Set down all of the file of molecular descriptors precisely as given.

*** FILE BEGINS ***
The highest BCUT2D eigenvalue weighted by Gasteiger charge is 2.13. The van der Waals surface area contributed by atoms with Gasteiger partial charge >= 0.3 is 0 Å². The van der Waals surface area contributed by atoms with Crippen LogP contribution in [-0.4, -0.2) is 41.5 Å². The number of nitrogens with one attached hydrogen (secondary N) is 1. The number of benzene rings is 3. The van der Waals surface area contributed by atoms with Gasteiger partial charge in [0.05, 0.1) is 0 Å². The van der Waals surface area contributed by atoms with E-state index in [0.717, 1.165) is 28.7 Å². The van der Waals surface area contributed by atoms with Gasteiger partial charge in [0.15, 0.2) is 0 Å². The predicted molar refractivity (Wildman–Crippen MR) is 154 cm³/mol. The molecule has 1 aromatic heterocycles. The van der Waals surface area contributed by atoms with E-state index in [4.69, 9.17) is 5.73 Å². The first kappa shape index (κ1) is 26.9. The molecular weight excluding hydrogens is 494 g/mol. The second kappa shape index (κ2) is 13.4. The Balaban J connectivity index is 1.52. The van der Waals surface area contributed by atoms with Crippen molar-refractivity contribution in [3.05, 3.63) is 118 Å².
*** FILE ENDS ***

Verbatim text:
The highest BCUT2D eigenvalue weighted by Gasteiger charge is 2.13. The van der Waals surface area contributed by atoms with Gasteiger partial charge >= 0.3 is 0 Å². The van der Waals surface area contributed by atoms with Crippen LogP contribution in [-0.4, -0.2) is 41.5 Å². The number of nitrogens with one attached hydrogen (secondary N) is 1. The number of benzene rings is 3. The van der Waals surface area contributed by atoms with Gasteiger partial charge in [0.05, 0.1) is 0 Å². The van der Waals surface area contributed by atoms with E-state index in [0.717, 1.165) is 28.7 Å². The van der Waals surface area contributed by atoms with Gasteiger partial charge in [0.15, 0.2) is 0 Å². The predicted molar refractivity (Wildman–Crippen MR) is 154 cm³/mol. The molecule has 1 aromatic heterocycles. The van der Waals surface area contributed by atoms with E-state index in [4.69, 9.17) is 5.73 Å². The first kappa shape index (κ1) is 26.9. The molecular weight excluding hydrogens is 494 g/mol. The second kappa shape index (κ2) is 13.4. The Balaban J connectivity index is 1.52. The van der Waals surface area contributed by atoms with Crippen molar-refractivity contribution in [3.05, 3.63) is 118 Å².